During the consultation, physicians could use the tablets to share information, update medical records, and review recommendations. The tablet provided had links to medical databases and general health information on the home screen including a medical knowledgebase site, electronic health record portal, and the hospital's website. The portal contained general medical information and specific patient information including lab results, imaging results, and recommended personal screening. Physicians who specifically utilized applications to educate or inform patients were more satisfied on average than those who did not. The results suggest that using these certain information-sharing applications during consultations can improve physician satisfaction.
While tablet use can increase physician satisfaction, the researchers found that the technology can reduce personal touch in the consultation room. Physicians may become distracted by the use of a tablet and not pay sufficient attention to patients.
With the increased use of HITs, physicians spend more time facing an electronic screen than with patients. In a study that focused on physician burnout in the electronic era, the researchers found that U.S. physicians only spend 24% their time on patient communication. The rest of their time is spent on clerical and data-entry tasks including inputting diagnoses, physician orders, patient visit notes, and other administrative data. A barrier exists for the permanent use of HITs because of worries and hesitation about physician burnout.
The challenges computer technology brings into the consultations room include information overload and reduced focus on patients, which could reverse any benefits HITs may provide. Therefore, physicians and HMOs should carefully plan any integration of HITs into medical consultations. If the potential risks outweigh the benefits, healthcare providers may resist the push of integration.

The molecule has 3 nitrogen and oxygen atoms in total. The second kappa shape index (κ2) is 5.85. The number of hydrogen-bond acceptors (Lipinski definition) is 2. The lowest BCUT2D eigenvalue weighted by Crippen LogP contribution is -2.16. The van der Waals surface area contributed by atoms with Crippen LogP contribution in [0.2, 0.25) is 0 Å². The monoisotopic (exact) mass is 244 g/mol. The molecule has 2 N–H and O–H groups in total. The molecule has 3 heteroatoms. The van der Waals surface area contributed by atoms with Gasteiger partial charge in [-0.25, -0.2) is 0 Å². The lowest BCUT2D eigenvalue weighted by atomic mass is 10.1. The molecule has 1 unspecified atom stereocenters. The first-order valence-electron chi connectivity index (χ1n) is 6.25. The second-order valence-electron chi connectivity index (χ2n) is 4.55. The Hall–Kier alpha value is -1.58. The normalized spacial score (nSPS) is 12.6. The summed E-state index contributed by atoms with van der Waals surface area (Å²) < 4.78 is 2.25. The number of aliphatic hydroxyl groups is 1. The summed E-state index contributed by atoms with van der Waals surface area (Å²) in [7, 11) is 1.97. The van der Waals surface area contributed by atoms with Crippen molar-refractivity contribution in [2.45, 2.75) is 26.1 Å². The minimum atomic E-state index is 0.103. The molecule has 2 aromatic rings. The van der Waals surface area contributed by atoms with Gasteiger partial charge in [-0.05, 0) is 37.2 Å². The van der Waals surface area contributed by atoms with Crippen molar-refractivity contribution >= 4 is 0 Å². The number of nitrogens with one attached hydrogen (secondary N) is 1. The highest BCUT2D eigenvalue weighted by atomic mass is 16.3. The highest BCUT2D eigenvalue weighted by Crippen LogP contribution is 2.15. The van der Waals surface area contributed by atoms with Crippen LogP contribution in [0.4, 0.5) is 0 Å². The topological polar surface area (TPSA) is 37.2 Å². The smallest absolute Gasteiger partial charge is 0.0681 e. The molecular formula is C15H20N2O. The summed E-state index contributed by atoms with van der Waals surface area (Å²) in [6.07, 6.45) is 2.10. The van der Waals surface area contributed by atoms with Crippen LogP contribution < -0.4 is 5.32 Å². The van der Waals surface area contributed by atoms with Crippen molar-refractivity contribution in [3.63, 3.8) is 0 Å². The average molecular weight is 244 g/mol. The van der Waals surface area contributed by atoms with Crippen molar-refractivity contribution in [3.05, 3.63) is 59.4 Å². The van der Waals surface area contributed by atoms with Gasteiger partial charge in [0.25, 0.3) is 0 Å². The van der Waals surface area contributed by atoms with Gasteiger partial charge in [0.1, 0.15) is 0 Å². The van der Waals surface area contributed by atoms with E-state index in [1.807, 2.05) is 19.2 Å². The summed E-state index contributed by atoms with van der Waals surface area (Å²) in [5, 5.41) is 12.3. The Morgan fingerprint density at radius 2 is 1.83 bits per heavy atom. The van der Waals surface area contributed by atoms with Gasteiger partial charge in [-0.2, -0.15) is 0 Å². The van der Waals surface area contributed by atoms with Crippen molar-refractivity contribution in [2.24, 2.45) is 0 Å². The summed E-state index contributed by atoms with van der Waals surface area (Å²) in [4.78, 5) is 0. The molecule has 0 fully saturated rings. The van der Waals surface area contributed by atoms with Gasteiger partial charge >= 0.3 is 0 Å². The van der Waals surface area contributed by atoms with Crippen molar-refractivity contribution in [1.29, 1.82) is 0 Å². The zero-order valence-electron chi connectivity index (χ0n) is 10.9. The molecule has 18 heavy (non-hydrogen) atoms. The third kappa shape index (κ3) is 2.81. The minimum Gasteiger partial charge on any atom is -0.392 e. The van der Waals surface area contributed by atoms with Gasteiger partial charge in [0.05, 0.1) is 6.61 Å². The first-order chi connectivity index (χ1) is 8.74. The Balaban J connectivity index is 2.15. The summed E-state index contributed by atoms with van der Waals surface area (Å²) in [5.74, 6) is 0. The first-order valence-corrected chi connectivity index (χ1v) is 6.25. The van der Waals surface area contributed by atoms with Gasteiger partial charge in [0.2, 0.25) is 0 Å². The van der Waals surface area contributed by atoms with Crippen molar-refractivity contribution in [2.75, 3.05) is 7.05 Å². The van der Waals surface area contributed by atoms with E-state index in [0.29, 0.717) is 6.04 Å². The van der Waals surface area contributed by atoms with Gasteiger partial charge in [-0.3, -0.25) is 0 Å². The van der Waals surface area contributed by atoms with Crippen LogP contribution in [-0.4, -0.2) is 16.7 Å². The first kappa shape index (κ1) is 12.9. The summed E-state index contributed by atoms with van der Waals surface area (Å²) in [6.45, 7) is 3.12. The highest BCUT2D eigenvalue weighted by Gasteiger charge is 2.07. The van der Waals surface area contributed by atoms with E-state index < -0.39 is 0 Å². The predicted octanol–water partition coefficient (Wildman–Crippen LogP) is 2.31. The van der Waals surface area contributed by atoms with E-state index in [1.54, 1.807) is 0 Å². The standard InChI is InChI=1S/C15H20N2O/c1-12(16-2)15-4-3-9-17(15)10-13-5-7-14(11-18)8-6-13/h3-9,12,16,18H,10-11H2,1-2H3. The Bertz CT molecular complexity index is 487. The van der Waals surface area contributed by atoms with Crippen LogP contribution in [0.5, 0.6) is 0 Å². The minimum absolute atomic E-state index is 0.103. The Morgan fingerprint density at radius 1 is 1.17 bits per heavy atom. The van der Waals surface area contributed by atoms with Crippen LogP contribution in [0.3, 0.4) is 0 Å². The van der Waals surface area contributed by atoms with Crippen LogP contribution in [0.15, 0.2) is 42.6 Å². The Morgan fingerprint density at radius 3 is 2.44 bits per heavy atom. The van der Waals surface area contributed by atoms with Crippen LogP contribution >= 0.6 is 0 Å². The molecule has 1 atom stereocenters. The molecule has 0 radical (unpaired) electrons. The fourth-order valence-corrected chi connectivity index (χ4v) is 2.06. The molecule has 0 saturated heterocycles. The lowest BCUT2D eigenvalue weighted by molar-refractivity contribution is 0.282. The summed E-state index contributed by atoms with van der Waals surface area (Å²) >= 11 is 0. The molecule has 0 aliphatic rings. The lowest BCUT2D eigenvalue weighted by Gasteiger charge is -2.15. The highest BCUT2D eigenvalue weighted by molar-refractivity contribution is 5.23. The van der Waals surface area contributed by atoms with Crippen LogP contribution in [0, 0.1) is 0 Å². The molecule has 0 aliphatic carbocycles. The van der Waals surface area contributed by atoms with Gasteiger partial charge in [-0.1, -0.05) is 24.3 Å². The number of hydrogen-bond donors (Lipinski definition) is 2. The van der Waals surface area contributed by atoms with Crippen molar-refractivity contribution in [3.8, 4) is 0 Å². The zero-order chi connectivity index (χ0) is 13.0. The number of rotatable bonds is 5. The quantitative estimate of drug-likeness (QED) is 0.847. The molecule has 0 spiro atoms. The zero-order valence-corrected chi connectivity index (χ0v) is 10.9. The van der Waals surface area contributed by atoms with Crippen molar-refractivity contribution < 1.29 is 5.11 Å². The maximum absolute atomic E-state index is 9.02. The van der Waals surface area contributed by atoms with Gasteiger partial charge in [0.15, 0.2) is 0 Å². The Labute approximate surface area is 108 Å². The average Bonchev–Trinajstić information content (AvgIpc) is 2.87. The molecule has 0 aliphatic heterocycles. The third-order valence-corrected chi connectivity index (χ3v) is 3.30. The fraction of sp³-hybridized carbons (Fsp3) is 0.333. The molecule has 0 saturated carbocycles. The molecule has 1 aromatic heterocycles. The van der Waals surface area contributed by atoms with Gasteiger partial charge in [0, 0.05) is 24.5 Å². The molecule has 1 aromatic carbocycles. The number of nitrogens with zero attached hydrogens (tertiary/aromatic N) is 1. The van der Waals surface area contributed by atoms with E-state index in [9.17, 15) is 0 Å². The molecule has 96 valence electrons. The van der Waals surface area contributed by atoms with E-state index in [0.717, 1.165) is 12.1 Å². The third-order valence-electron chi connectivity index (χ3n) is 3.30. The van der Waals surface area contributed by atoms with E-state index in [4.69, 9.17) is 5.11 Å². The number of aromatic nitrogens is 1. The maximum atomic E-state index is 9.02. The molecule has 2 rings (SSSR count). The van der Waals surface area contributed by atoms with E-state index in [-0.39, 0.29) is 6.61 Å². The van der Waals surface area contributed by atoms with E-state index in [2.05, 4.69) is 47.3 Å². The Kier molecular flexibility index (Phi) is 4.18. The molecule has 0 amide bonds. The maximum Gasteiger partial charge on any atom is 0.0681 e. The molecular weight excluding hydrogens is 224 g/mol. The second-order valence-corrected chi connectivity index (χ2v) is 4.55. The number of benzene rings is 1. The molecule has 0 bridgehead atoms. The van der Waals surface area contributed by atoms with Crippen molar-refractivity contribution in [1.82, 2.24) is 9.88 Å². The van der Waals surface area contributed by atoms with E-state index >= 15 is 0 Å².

However, advances in technology will make the resistance much harder. In 2013, a research report observed that tablet adoption in U.S. physicians increased by 10% in one year (up to 72%). It was also estimated that by 2108, there will be 1.7 billion mobile health application users globally. Stanford Medicine’s 2020 Health Trends Report suggests a future of a digital health market. Almost half of the physicians from the study reported to be currently seeking out additional training in order to prepare for the technological innovations that will reform patient care in the next 20 years. Tablet use will only continue to increase and therefore more studies are required to fully explore how these technologies impact patient care.
Physicians are tasked with understanding and processing large amounts of information to accurately make informed decisions and recommendations. Tablets and other computing technologies have the ability to empower physicians with tools that reinforce or facilitate their thinking. The results from this study suggest that tablets can influence physician satisfaction, however, only certain applications and functions will have a positive effect.
HITs are intended to facilitate patient-physician interaction, but if the potential risks outweigh the benefits, then healthcare providers will keep them out of primary healthcare. Before any implementation, organizations and healthcare providers should consider the stakeholders, the effects, the risks, and then create a strategic plan to ensure its success.
And the same can be said for any industry facing technological innovations or widespread adoption of new devices. Anything that takes us away from our primary concern – whether they be patients or clients – should be considered and implemented with care and intentionality.